Brazilian stocks closed with solid gains on a modest inflation reading. Brazil’s benchmark Bovespa Index jumped 255.30 points, or 1.00%. Stocks managed to brush off morning weakness to end firmly higher, after the central bank decided after yesterday’s close to raise the key Selic interest rate to 17.75%, a 50-basis point increase.
Investors are now wondering whether the central bank will continue to hike rates in 2005. Minutes from the monetary policy meeting will be released next week.
Brazil’s IGP-M inflation index, which closely tracks wholesale prices, rose 0.63% in the 20 days ended December. 10 compared with a 0.60% rise in the 20 days ended Nov. 10, the private Getúlio Vargas Foundation think tank said today. Analysts were expecting an increase of 0.75%.
Meanwhile, the Brazilian government has confirmed it will maintain its primary budget surplus target of 4.25% of gross domestic product for 2005, according to a letter to the International Monetary Fund. The country also said it remained committed to achieving the inflation targets established in June.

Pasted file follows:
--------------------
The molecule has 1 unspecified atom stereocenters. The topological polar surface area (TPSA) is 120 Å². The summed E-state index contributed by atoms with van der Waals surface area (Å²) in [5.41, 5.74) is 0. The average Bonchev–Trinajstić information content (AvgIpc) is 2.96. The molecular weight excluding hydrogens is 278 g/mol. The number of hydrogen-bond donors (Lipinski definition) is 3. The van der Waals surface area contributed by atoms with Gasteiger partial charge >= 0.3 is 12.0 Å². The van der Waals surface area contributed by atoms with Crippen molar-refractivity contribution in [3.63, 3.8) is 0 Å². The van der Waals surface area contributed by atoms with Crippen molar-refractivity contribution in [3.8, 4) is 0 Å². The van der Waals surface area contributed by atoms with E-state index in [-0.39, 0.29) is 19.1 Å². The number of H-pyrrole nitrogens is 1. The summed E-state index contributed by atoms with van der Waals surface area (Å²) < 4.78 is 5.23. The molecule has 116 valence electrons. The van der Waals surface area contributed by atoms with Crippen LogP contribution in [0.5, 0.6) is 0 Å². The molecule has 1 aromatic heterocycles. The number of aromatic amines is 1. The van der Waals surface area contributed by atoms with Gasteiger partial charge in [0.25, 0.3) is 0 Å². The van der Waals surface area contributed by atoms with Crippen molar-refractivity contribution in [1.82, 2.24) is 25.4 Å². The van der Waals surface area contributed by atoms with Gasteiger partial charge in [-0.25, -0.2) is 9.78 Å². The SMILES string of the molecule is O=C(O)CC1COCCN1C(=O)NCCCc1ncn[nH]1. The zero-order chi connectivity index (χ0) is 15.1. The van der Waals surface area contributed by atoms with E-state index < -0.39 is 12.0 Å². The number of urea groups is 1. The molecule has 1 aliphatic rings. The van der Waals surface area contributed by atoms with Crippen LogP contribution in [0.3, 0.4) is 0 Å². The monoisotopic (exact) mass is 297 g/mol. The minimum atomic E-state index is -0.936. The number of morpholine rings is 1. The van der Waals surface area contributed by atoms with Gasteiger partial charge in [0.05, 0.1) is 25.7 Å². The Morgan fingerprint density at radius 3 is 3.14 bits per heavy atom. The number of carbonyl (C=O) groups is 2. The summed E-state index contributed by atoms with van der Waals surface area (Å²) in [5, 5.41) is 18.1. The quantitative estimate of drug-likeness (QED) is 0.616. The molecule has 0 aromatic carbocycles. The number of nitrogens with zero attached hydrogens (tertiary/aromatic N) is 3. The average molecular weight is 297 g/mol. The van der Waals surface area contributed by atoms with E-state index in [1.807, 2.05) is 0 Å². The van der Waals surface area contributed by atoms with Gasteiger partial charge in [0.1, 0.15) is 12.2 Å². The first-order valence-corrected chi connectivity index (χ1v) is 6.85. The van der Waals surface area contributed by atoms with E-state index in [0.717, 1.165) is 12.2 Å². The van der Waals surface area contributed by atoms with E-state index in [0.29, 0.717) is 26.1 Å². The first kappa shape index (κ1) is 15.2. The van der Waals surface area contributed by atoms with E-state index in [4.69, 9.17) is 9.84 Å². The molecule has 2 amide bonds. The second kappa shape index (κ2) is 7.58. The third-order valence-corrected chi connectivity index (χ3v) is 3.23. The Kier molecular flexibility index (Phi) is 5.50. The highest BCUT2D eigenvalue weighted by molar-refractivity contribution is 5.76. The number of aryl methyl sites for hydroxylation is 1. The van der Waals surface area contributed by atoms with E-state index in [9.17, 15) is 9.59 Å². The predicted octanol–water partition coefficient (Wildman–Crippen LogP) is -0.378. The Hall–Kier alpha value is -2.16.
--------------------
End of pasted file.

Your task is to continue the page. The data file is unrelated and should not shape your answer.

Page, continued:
Separately, the IMF completed its review of Brazil’s economic reform program late yesterday and increased the size of the government’s IMF credit line by US$1.4 billion.
Turning to corporate news, Companhia Brasileira de Distribuição said late yesterday that its same-store sales rose 4.4% on the year in November, slowing from the double-digit year-on-year growth seen over the past few months. Total gross sales rose 18% to 1.29 billion reals, while net sales increased 15%.
Meanwhile, Varig, the troubled airline, fell after running up recently on optimism about a government bailout. Now, however, many investors doubt that the much-rumored bailout is really on the way.
Thomson Financial Corporate Group